Friday, October 12, 2018

Maps: Felton Area

Postcard of downtown Felton, c. 1890. [George Pepper]
The town of Felton historically covered less than 2.5 square miles yet some of the most extensive railroading that occurred in Santa Cruz County happened here along the mainline track through the Santa Cruz Mountains and two branch lines. Often considered by local historians as the "Felton Loop," the railroad branches in Felton only actually formed a loop between 1908 and 1909, and the trains along one end were incapable of accessing the other due to differences in gauges.

Map of the railroad trackage of the Felton Area, depicting all eras of railroading. [Derek R.Whaley]
The original Santa Cruz & Felton Railroad followed the west bank of the San Lorenzo River, terminating just south of downtown Felton near where the Saint Lawrence Orthodox Church is today. At Felton, trains received cut lumber sent from above Boulder Creek along the San Lorenzo Valley Flume, which operated to Felton from 1875 to approximately 1885.

Kilnsmen atop and around a South Pacific Coast locomotive at the Holmes Limeworks outside Felton, c. 1890s.
[Santa Cruz Museum of Art & History]
When the South Pacific Coast Railroad built its route through the mountains in 1880, the former trackage between Felton and Felton Junction, south of Big Trees, was renamed the Felton Branch. Two private spurs broke from this branch, one that catered to the H. T. Holmes Lime Company kilns on what would later become Hihn Street, the other south of town supporting an F. A. Hihn Company lumber mill along Gold Gulch. This branch was renamed the Old Felton Branch in 1887 when the Felton & Pescadero Railroad was rebranded as the Felton Branch (later, Boulder Creek Branch).

Passengers waiting for a train at Big Trees Station, with a car parked
on the spur at right, c. 1890s. [Ken Lorenzen]
Along the east bank of the San Lorenzo River, the South Pacific Coast Railroad built its mainline north from Felton Junction until it met with what the railroad called Felton Station, located a mile to the east of downtown Felton (the old station became "Old Felton"). This short stretch of trackage catered to Big Trees and later to the Santa Cruz Lumber Company's planing mill and lumber yard.

Double-header refueling at Felton Depot, c. 1930s. [Derek R. Whaley]
Beginning in 1884, the Felton & Pescadero Railroad (a South Pacific Coast subsidiary) was built from Felton Station to Boulder Creek to replace the increasingly inefficient flume. Eventually, a seasonal station known initially as River Station and eventually Riverside was erected in 1903 near modern-day Covered Bridge Park to cater to picnickers and people desirous of detraining within a short walk of downtown Felton. However, the branch remained on the east bank of the San Lorenzo River.

The future site of Felton Grove set up for a Red Cross group picnic with the railroad tracks in the background,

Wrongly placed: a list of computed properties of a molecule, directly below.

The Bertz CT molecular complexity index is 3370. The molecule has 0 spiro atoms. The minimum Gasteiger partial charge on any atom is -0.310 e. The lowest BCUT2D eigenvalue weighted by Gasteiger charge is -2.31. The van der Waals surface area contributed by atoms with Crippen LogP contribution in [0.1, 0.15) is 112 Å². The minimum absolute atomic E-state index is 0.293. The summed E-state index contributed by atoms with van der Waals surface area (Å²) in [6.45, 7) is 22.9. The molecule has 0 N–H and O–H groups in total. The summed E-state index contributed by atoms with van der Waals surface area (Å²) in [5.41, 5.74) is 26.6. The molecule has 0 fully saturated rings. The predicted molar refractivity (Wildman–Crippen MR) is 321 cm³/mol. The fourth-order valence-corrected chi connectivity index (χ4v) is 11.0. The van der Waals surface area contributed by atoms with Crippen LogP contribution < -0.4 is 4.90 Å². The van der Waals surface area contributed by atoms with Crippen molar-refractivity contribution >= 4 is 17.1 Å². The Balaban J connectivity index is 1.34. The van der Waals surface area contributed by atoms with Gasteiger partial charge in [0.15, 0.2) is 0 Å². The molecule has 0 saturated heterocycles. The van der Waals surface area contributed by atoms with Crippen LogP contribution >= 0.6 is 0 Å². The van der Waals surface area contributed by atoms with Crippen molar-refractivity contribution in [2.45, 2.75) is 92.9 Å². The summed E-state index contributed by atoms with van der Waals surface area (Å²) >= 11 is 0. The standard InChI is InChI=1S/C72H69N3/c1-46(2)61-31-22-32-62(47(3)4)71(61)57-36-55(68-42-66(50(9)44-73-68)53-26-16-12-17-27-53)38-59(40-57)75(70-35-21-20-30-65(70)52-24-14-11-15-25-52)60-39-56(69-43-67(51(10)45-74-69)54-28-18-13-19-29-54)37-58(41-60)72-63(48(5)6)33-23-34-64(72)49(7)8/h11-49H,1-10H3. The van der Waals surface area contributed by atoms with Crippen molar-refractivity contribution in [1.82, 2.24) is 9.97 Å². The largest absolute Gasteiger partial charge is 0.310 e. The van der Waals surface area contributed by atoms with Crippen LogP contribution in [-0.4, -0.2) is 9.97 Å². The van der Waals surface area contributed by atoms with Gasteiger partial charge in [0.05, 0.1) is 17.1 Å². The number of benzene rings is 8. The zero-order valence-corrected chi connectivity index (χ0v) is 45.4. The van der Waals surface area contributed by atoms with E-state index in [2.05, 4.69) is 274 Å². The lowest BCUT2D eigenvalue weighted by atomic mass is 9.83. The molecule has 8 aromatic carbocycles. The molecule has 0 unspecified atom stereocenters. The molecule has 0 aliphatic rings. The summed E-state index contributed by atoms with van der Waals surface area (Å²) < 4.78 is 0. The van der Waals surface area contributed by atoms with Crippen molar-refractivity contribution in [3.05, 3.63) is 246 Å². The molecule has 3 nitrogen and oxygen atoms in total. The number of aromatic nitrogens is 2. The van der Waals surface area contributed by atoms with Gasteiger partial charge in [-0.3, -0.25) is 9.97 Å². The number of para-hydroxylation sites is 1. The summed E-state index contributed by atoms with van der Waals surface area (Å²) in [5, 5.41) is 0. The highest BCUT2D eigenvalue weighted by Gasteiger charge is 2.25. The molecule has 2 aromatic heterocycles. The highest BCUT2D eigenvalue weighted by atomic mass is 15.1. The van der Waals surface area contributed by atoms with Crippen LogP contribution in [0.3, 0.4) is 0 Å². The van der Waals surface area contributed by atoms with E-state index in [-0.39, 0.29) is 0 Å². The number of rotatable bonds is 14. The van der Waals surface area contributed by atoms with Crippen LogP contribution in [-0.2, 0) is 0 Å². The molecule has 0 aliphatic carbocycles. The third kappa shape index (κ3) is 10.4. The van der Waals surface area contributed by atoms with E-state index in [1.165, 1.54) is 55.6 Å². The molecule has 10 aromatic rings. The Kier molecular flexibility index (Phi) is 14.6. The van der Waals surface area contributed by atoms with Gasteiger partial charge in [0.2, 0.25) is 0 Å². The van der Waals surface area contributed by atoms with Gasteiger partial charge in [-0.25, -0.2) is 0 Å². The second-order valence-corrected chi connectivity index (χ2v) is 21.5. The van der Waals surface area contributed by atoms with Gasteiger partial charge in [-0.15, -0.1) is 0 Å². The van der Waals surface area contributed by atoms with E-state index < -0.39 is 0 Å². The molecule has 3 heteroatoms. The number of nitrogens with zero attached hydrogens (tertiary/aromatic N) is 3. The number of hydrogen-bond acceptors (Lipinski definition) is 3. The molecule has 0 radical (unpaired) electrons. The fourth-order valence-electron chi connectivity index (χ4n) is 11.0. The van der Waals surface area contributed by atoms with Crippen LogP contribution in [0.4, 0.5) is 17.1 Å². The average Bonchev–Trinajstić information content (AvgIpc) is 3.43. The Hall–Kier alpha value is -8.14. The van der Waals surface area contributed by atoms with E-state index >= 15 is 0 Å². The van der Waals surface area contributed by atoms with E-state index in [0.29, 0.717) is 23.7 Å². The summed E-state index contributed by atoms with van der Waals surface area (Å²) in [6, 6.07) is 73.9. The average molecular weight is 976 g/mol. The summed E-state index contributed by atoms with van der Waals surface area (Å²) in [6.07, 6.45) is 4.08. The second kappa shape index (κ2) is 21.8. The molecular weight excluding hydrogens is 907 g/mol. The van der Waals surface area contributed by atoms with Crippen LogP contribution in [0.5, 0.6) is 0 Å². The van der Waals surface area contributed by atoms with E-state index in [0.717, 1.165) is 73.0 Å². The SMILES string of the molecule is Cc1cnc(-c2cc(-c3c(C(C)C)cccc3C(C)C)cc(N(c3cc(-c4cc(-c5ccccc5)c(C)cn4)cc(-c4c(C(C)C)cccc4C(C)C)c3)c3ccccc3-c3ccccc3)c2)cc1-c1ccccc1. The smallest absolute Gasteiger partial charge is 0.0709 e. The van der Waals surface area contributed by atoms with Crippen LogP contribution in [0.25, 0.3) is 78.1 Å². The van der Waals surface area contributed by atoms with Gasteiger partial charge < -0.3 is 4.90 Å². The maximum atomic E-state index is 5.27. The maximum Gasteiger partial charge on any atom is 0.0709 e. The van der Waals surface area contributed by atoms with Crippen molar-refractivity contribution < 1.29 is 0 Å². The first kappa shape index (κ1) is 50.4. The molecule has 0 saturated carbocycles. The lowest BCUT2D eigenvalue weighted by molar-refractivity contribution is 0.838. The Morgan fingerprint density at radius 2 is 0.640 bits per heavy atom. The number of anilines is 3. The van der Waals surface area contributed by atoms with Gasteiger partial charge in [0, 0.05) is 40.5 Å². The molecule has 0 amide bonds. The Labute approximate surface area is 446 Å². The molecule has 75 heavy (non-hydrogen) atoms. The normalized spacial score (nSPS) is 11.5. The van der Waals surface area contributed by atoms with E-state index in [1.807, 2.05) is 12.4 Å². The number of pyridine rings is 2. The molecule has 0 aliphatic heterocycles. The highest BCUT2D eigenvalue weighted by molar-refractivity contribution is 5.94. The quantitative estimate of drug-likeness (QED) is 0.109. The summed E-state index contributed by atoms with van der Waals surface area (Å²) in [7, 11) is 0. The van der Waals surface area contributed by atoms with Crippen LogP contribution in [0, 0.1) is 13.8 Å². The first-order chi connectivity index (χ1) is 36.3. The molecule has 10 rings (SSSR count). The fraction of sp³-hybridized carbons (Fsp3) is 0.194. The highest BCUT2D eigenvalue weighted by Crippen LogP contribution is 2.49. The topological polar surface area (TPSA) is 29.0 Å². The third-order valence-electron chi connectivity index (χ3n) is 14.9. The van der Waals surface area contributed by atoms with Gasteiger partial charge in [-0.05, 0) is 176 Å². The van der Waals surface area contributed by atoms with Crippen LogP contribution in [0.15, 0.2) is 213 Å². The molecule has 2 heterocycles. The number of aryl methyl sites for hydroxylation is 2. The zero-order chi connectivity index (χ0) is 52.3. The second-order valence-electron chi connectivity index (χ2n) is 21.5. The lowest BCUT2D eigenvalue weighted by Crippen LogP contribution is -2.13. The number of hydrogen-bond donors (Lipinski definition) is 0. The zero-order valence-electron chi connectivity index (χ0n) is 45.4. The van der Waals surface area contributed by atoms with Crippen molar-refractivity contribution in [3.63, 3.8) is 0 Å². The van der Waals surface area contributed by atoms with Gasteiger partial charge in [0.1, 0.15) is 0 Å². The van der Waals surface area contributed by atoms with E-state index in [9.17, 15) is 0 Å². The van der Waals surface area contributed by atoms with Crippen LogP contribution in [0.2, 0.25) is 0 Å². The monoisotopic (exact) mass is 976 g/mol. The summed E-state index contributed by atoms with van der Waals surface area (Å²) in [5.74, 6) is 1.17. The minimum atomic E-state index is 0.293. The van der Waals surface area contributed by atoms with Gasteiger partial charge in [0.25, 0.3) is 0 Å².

25 May 1918. [Carol Harrington]
The standard-gauging of the various routes in the San Lorenzo Valley following the 1906 San Francisco Earthquake prompted Southern Pacific Railroad to abandon the Old Felton Branch, but not entirely. The railroad upgraded the trackage south of downtown, only abandoning the route south of today's Monty's Log Cabin.

Sepia image of an unknown switch in the Felton area with wood piled up beside the tracks, 1905. [Carol Harrington]
To reach this upgraded track and bypass the mile-long branch to the south, the railroad constructed a spur that crossed the San Lorenzo beside the Felton Covered Bridge and then turned south, merging with the former Old Felton Branch trackage near today's Quik Stop. The removal of tracks to the south allowed various communities including Tanglewood, Forest Lakes, Sequoia/Cotillion Gardens, Smithwoods, and others to grow south of downtown. The Boulder Creek Branch was later removed in early 1934, but the spur to Old Felton remained in place until October 1939, when the lime operations outside of town finally shut down permanently.

Roaring Camp Station with a caboose, 1970s. [Roaring Camp Railroads]
The standard-gauge tracks on the east bank remain intact today, although some of the sidings and spurs have been removed or reduced. Roaring Camp Railroads added extensive narrow-gauge trackage to the top of Bear Mountain in the 1960s, and later purchased the remaining Southern Pacific trackage as well.

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1 comment:

  1. Speculative business ventures of the 1870s were either focused on exploiting natural resources wherever found, or else overly influenced by their engineering departments. While one needs to remove 150 years of science and economics from the decisions made then, it still seems unclear why choices favored such scant returns. The original Felton track only needed one small bridge and a mile of track, the newer route needed two rather large bridges, a duplicate set of facilities supporting another station, and miles of track through an area not planned for development.


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